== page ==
The Associated Press
There is just no way to find homes for all of them, the Yuma County Humane Society says.
The Associated Press
YUMA – Rev. Paul Gambling’s dozen or so orphans go through a 22-pound bag of cat food every two weeks.
And Lana Hartwell, director of the Yuma County Humane Society, often finds a new batch of cats that were dumped over the shelter’s fence the night before.
But Shirley Neuharth and others like her are ready to take action to control the feral cat population. She has spearheaded a group that’s raising money to spay and neuter the strays. The group plans to release the cats back onto the streets. To her, this is the most humane solution for the unadoptable “wild” felines who scurry at the sight of humans.
“We’re only going to do this one cat at a time,” she said. “Somewhere along the line we’ve got to stop the insanity.”
Nobody has counted the number of feral cats in Yuma County. But at the Humane Society, it’s not uncommon to receive 90 cats a day during the fall and spring, when the kittens are usually born, Hartwell said.
Cat lover or not, Hartwell calls the feral cat “population explosion” in Yuma County a problem for several reasons: feral cats can spread disease to domestic pets; they damage property; millions of dollars in taxpayer money is spent each year to care for and euthanize unwanted pets statewide.
Homeless cats are everywhere, according to Hartwell. Go to an open dumpster at night and you’re likely to find a colony of cats surviving off human scraps.
Some even live in the desert and come to town to find food, she said. Most likely, these are the offspring of domestic cats dropped off in the desert by their owners, she said.
Some people have taken matters into their own hands, whether it’s feeding the strays or spending their own money to have them altered.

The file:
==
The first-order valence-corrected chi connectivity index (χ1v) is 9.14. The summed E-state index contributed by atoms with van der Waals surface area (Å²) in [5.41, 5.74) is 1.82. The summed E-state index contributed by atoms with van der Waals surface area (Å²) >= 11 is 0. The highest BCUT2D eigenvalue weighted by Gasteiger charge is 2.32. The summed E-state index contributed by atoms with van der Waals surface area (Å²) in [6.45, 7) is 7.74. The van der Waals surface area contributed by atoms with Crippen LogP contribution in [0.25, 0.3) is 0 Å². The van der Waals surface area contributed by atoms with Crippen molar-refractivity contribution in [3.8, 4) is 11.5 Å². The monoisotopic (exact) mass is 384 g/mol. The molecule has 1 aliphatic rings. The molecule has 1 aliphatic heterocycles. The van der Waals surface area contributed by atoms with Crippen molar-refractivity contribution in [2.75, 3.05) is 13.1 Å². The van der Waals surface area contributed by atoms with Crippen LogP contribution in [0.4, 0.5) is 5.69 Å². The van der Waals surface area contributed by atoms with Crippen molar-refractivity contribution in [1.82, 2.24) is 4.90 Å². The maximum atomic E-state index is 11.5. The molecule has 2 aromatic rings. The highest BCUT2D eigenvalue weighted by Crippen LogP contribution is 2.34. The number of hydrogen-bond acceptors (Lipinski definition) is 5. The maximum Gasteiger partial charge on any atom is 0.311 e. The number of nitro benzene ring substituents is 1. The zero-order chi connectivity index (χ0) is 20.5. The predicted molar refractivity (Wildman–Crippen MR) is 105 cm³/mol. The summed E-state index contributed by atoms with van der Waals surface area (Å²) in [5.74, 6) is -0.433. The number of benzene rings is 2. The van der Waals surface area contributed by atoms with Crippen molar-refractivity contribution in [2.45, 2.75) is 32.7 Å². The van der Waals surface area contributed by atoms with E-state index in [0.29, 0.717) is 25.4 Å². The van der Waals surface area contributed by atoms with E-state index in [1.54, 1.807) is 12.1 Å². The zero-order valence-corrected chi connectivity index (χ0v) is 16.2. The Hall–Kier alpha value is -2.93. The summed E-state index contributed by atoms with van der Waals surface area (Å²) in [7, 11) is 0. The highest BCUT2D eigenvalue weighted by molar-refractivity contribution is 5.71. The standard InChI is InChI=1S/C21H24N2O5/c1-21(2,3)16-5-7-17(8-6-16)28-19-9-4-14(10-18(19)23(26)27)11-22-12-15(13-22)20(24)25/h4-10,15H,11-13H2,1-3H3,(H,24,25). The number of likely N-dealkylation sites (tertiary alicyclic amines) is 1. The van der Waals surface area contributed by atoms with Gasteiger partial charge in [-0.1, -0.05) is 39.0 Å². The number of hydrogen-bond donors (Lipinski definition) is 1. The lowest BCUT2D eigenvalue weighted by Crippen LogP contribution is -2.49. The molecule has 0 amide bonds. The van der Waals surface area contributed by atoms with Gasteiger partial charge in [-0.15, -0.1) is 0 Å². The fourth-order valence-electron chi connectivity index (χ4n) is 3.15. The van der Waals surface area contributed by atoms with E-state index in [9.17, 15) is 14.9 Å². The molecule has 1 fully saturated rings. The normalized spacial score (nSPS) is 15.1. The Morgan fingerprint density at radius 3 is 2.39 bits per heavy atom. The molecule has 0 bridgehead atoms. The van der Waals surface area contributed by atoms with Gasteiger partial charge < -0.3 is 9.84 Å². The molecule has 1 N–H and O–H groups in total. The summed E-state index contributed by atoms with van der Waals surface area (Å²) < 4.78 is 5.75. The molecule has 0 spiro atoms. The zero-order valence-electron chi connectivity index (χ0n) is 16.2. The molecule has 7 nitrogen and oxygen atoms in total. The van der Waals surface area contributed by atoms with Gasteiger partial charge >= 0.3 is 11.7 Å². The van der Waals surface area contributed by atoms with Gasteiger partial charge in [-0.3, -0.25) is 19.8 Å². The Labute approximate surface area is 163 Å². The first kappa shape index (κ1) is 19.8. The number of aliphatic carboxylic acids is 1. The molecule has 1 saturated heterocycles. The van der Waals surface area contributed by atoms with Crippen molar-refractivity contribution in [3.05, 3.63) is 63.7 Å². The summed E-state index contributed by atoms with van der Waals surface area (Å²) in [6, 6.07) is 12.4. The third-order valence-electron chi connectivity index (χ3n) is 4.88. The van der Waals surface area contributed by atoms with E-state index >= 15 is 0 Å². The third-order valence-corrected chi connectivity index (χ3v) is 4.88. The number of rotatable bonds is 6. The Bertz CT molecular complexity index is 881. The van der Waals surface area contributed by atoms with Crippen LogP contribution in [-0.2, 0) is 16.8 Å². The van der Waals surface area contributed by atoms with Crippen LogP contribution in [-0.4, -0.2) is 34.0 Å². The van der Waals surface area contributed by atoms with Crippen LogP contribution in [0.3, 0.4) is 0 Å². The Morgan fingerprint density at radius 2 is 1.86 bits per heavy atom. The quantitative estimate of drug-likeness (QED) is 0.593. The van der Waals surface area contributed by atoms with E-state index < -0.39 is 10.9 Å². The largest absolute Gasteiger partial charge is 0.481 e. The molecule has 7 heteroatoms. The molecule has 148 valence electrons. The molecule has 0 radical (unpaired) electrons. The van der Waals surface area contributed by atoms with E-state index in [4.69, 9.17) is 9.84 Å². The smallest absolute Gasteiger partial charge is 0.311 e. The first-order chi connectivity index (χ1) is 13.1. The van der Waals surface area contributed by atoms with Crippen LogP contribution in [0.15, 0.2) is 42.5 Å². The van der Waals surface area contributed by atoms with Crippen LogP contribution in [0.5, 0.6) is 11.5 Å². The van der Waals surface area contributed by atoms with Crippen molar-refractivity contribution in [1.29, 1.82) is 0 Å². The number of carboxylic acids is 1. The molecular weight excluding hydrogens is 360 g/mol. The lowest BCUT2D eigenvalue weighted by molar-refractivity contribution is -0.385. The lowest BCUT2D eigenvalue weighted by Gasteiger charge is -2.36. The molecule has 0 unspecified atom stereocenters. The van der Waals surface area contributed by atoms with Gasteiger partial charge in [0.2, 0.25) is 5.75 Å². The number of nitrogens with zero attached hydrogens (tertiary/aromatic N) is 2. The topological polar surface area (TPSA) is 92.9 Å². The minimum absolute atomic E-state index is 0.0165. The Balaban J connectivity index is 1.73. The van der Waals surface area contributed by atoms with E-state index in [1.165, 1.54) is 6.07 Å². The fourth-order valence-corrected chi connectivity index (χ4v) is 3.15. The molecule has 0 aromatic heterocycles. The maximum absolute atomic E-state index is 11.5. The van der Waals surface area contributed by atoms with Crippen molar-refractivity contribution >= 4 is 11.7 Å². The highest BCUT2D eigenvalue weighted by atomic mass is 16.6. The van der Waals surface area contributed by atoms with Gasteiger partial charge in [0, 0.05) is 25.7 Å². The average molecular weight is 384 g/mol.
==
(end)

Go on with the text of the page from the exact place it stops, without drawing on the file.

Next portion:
Neuharth’s face lighted up at the mention of one of her cats, who sounds like an engine when he purrs. Feral cats “live a very horrible life,” she said.
Recently, Neuharth and a group of volunteers held a garage sale to raise money to spay and neuter feral cats.
The Wellton-based group, called Animal Guardian Angels, started with $200. Neuharth admits they need a lot more to make a dent. Altering one cat can cost between $35 and $125.
Similar but larger volunteer coalitions are working in California.
Rene Leeds, a local animal rescuer, said she has spent her own money to alter between 20 and 30 abandoned cats in her neighborhood. She gets a reduced rate, but vets would lose too much money if they cut costs to alter every feral cat without some sort of reimbursement, she said.
Yuma County lacks a low-cost veterinary clinic.
At the Humane Society, a group of veterinarians provide a free spay or neuter to an adopted pet every month. Money raised by a group of volunteers to discount the costs is already depleted, Hartwell said.
Arizona laws prohibit the Humane Society from trapping cats unless they are injured or have bitten someone. Owners are not required to vaccinate their cats. No laws restrict the number of cats people own.
Every afternoon, Gambling puts out a bowl of dry food and water for the dozen or so cats in his neighborhood. He’s found homes for a few of the kittens. He’s also paid to alter three or four cats.
Responding to the argument that well-fed cats will continue to breed, he said of himself and his wife: “It’s part of our nature to look after all of God’s creation. We have the resources. We’re able to do what we can.”
To suddenly stop feeding them now would be “cruel and unfair,” he said.
With more cats than homes, the staff at the Humane Society must be “sales people,” Hartwell said. They plan to expand the shelter to make room for more animals.
Hartwell describes the life of a feral cat as short and brutal. The ones that end up at the Humane Society are usually sick or injured, but always frightened, she said.
Sometimes her job is stressful, she said.
“I have to tell myself you can’t take them all home,” she said. “Pretty soon you realize you can’t take care of all of them.”